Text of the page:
Wednesday, February 21, 2018

Our billion-dollar OPV hole


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There is little reason for celebration if the country did nothing wrong on the Offshore Patrol Vessel (OPV) deal but suffers a billion-dollar loss. It is why the country is divided on the settlement, and it will not end here. This will be a headline act leading to the Tobago House of Assembly (THA) election and, after that, fundamental questions will remain unanswered.

Three questions arise. First, exactly how much did the country lose on this OPV project? Second, going back to the original issue, what is the plan for dealing with the maritime risks, and what new spending is required? And third, was corruption an issue in this OPV procurement, and how quickly will the Government implement the lessons learnt from this aborted purchase?

At the heart of the country's dilemma is the usual absence of details and the People's Partnership Government's credibility challenge. Those politically opposed to the Partnership will obviously see no merit in this settlement, but this Government never helps its own cause. If this climb halfway up a $2.5 billion hole is good news, it demonstrates how bad things have been for the Government.

On that first question of the amount lost, get this fact out of the way. This settlement is not a windfall of any kind for the country. The work of those who identified the contractual failures of BAE Systems (BAE) since 2009, and the Cabinet which terminated the deal in late 2010, was about loss reduction. The country's outlay on the vessels, training, infrastructure, legal expenses, financing and other costs related to this procurement must run close to TT$2.5 billion. If TT$1.32 billion is recovered from BAE, then we are still in a TT$1 billion hole. A billion-dollar loss is no cause for celebration.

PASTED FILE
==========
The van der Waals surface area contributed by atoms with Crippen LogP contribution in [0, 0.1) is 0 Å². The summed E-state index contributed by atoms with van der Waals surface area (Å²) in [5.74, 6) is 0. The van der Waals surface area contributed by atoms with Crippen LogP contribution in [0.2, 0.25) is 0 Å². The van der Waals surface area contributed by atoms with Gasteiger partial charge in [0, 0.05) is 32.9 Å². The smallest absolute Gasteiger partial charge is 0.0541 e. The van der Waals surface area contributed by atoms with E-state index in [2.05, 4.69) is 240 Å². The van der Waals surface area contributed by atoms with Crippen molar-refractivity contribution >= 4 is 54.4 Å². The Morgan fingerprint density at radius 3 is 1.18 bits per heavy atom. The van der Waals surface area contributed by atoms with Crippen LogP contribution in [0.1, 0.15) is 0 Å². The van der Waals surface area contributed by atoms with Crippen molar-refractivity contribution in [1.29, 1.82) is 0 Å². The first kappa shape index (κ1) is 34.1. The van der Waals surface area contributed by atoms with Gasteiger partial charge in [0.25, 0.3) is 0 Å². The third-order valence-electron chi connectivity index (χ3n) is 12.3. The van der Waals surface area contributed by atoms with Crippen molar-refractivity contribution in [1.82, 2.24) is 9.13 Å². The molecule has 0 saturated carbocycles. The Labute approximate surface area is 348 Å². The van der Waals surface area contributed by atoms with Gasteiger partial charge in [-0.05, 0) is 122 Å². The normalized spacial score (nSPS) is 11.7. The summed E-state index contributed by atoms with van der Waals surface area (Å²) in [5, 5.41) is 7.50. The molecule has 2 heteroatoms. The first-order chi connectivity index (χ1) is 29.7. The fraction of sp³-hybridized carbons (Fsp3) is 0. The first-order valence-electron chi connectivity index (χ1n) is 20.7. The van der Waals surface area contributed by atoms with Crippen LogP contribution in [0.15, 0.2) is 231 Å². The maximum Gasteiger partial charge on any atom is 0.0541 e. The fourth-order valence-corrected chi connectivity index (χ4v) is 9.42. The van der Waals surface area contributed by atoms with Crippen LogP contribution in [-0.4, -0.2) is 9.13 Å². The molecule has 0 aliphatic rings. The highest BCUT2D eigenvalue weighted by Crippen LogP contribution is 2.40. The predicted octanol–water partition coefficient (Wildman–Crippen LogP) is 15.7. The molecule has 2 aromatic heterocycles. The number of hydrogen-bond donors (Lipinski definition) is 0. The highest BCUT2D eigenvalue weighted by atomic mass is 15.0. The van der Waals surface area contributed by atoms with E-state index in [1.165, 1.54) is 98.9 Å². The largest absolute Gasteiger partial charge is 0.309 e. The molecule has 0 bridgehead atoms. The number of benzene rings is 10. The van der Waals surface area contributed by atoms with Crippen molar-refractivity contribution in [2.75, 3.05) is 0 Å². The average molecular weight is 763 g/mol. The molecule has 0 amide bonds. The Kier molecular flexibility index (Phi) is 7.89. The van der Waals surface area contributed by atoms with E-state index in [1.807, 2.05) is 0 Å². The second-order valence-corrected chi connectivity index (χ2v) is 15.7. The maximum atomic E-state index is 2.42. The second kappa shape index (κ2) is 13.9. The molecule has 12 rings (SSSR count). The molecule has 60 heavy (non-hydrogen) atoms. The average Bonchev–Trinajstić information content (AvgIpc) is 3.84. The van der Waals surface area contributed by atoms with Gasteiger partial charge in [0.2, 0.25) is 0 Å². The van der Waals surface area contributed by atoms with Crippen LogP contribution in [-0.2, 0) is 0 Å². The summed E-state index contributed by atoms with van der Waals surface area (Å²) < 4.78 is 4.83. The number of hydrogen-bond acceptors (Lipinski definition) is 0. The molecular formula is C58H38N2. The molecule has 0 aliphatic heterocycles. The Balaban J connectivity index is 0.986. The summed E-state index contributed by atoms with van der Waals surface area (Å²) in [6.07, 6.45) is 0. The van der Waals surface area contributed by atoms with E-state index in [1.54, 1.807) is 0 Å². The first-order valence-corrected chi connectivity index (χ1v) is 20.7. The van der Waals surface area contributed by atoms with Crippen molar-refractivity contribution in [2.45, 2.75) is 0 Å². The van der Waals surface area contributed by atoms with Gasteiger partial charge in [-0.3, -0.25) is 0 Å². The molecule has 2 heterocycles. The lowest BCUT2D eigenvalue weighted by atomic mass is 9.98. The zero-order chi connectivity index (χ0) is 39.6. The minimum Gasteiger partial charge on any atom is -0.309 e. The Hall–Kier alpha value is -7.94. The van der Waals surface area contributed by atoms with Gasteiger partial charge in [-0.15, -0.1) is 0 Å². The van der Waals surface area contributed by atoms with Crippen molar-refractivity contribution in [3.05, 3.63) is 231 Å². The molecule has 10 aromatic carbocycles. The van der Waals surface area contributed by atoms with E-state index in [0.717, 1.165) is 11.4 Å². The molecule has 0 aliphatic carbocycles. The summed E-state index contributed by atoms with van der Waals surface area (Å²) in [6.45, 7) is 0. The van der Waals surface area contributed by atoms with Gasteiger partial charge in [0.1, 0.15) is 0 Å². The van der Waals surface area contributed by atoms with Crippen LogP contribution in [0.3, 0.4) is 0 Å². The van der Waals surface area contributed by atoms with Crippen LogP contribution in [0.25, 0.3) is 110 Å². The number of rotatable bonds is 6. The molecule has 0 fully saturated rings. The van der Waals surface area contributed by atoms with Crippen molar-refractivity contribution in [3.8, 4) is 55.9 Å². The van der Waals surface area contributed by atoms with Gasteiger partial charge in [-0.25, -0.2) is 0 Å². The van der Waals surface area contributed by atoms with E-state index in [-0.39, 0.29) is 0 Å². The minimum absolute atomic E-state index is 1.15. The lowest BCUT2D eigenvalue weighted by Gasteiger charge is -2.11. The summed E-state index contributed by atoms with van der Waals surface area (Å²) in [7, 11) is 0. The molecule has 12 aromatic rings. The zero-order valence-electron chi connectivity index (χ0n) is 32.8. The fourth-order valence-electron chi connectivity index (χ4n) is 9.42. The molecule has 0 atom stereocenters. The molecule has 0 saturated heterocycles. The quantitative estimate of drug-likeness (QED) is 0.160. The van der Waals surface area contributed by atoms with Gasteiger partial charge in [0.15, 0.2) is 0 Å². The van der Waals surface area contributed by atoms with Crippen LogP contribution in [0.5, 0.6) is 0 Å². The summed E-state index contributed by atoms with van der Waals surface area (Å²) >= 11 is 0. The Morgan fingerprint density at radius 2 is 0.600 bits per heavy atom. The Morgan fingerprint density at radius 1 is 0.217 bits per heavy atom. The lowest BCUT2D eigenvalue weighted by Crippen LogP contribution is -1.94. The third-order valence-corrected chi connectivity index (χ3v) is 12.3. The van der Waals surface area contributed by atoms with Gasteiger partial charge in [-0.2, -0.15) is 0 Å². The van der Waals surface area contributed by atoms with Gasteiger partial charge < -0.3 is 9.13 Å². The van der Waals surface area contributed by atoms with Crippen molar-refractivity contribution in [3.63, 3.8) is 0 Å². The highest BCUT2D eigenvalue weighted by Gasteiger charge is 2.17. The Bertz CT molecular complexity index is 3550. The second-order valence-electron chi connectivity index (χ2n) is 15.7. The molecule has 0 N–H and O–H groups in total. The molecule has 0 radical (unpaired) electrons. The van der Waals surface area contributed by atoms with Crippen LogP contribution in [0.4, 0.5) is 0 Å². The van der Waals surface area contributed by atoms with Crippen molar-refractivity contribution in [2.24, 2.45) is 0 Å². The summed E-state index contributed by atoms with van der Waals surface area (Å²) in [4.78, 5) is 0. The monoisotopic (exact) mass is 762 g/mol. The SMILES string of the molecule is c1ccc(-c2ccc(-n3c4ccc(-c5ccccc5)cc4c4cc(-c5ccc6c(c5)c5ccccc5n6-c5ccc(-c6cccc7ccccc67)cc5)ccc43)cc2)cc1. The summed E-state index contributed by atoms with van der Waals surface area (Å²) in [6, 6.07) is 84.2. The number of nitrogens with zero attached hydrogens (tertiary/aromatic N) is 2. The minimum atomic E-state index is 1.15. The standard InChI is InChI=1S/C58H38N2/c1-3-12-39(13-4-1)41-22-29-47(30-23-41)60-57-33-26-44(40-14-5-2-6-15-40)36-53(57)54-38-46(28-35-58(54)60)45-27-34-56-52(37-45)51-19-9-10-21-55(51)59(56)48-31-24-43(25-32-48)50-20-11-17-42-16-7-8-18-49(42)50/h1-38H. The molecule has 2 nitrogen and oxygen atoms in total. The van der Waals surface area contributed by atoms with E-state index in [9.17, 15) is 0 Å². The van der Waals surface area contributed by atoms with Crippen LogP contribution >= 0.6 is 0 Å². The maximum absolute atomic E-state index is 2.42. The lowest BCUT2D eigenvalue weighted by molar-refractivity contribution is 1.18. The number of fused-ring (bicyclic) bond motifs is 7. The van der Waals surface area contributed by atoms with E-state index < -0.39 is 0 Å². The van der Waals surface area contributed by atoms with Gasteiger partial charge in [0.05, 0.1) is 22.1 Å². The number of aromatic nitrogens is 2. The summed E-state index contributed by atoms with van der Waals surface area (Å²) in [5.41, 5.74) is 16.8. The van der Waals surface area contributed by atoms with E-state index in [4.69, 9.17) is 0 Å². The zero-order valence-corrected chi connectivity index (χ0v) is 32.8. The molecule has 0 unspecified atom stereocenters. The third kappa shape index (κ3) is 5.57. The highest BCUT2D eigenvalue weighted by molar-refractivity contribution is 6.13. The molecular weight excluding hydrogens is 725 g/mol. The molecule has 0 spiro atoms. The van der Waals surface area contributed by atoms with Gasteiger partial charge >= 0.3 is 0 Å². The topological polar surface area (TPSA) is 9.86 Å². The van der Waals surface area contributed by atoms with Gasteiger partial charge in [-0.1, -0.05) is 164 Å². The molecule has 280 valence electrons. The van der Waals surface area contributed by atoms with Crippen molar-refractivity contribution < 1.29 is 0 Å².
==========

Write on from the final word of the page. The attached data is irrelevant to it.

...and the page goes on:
In the aborted contract, the country is the big loser. While BAE's annual reports consistently recognise the risks of doing business with governments, the company's big deals with sovereigns sustain its global business model. The local deal was very small in the context of BAE's annual earnings, though it required specific disclosures in the financials when it fell apart. It is therefore unlikely that BAE sustained a loss on the aborted deal, but if it did, it was small.

More important for BAE, even though the company had breached its contractual commitments to this country, the settlement provided it with a decent exit and left us with its losses. From a financial perspective, BAE had already sold the vessels to Brazil, landed orders from Brazil for additional vessels, and achieved its objective of doing more business in the lucrative Latin American market.

Further, this TT$1.32 billion payment to the country does not come out of BAE's pockets. In the company's 2010 and 2011 financials, BAE held 125 million pounds sterling as deferred income on behalf of this country, the company's recognition that it had not yet earned this income. The settlement is a refund of money which was this country's anyway, and leaves us in search of OPVs with TT$1 billion less.